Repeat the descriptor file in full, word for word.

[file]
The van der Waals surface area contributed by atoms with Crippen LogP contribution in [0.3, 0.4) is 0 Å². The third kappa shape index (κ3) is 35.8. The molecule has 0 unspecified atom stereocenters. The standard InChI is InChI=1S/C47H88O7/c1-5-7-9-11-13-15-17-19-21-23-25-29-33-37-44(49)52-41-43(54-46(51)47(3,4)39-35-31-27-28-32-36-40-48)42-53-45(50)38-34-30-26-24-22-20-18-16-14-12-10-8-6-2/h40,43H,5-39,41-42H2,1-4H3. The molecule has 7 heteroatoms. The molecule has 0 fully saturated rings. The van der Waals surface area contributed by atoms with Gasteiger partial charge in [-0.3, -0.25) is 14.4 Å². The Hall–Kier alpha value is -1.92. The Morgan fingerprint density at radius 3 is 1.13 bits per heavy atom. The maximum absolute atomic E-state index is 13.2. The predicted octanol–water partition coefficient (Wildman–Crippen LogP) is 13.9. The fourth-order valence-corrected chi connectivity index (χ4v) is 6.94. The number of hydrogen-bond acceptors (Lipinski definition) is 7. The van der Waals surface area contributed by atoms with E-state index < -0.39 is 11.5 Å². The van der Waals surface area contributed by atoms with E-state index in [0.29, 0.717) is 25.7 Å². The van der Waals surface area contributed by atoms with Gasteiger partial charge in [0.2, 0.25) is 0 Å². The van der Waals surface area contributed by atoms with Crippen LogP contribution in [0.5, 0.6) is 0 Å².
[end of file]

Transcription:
The van der Waals surface area contributed by atoms with Crippen LogP contribution in [0.3, 0.4) is 0 Å². The third kappa shape index (κ3) is 35.8. The molecule has 0 unspecified atom stereocenters. The standard InChI is InChI=1S/C47H88O7/c1-5-7-9-11-13-15-17-19-21-23-25-29-33-37-44(49)52-41-43(54-46(51)47(3,4)39-35-31-27-28-32-36-40-48)42-53-45(50)38-34-30-26-24-22-20-18-16-14-12-10-8-6-2/h40,43H,5-39,41-42H2,1-4H3. The molecule has 7 heteroatoms. The molecule has 0 fully saturated rings. The van der Waals surface area contributed by atoms with Gasteiger partial charge in [-0.3, -0.25) is 14.4 Å². The Hall–Kier alpha value is -1.92. The Morgan fingerprint density at radius 3 is 1.13 bits per heavy atom. The maximum absolute atomic E-state index is 13.2. The predicted octanol–water partition coefficient (Wildman–Crippen LogP) is 13.9. The fourth-order valence-corrected chi connectivity index (χ4v) is 6.94. The number of hydrogen-bond acceptors (Lipinski definition) is 7. The van der Waals surface area contributed by atoms with E-state index < -0.39 is 11.5 Å². The van der Waals surface area contributed by atoms with E-state index in [0.29, 0.717) is 25.7 Å². The van der Waals surface area contributed by atoms with Gasteiger partial charge in [0.2, 0.25) is 0 Å². The van der Waals surface area contributed by atoms with Crippen LogP contribution in [0.5, 0.6) is 0 Å².